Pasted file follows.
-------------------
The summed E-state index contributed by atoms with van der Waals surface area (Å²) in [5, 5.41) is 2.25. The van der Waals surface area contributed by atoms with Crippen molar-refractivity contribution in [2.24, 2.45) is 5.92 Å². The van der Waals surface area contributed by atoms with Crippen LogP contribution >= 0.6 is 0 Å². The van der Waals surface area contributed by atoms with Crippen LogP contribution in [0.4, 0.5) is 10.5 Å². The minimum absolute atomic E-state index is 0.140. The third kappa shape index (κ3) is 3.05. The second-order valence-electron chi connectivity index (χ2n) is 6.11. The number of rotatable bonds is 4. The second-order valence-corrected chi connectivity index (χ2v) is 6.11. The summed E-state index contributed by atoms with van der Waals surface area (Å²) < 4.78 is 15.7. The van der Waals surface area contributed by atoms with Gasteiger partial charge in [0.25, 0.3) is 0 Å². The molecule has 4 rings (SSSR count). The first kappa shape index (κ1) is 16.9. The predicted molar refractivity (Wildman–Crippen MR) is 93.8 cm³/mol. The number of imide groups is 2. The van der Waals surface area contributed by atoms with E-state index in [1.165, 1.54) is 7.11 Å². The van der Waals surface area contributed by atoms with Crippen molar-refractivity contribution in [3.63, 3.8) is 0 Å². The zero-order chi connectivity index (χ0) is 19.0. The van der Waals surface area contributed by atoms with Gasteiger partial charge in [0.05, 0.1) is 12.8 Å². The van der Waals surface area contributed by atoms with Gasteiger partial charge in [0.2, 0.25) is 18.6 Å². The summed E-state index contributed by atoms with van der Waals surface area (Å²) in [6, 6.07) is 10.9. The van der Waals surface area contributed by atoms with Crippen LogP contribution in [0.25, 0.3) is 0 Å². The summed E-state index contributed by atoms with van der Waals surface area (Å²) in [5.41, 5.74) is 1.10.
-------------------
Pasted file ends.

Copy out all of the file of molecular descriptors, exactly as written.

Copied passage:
The summed E-state index contributed by atoms with van der Waals surface area (Å²) in [5, 5.41) is 2.25. The van der Waals surface area contributed by atoms with Crippen molar-refractivity contribution in [2.24, 2.45) is 5.92 Å². The van der Waals surface area contributed by atoms with Crippen LogP contribution >= 0.6 is 0 Å². The van der Waals surface area contributed by atoms with Crippen LogP contribution in [0.4, 0.5) is 10.5 Å². The minimum absolute atomic E-state index is 0.140. The third kappa shape index (κ3) is 3.05. The second-order valence-electron chi connectivity index (χ2n) is 6.11. The number of rotatable bonds is 4. The second-order valence-corrected chi connectivity index (χ2v) is 6.11. The summed E-state index contributed by atoms with van der Waals surface area (Å²) < 4.78 is 15.7. The van der Waals surface area contributed by atoms with Gasteiger partial charge in [0.25, 0.3) is 0 Å². The molecule has 4 rings (SSSR count). The first kappa shape index (κ1) is 16.9. The predicted molar refractivity (Wildman–Crippen MR) is 93.8 cm³/mol. The number of imide groups is 2. The van der Waals surface area contributed by atoms with E-state index in [1.165, 1.54) is 7.11 Å². The van der Waals surface area contributed by atoms with Crippen molar-refractivity contribution in [3.63, 3.8) is 0 Å². The zero-order chi connectivity index (χ0) is 19.0. The van der Waals surface area contributed by atoms with Gasteiger partial charge in [0.05, 0.1) is 12.8 Å². The van der Waals surface area contributed by atoms with Gasteiger partial charge in [0.2, 0.25) is 18.6 Å². The summed E-state index contributed by atoms with van der Waals surface area (Å²) in [6, 6.07) is 10.9. The van der Waals surface area contributed by atoms with Crippen LogP contribution in [0.25, 0.3) is 0 Å². The summed E-state index contributed by atoms with van der Waals surface area (Å²) in [5.41, 5.74) is 1.10.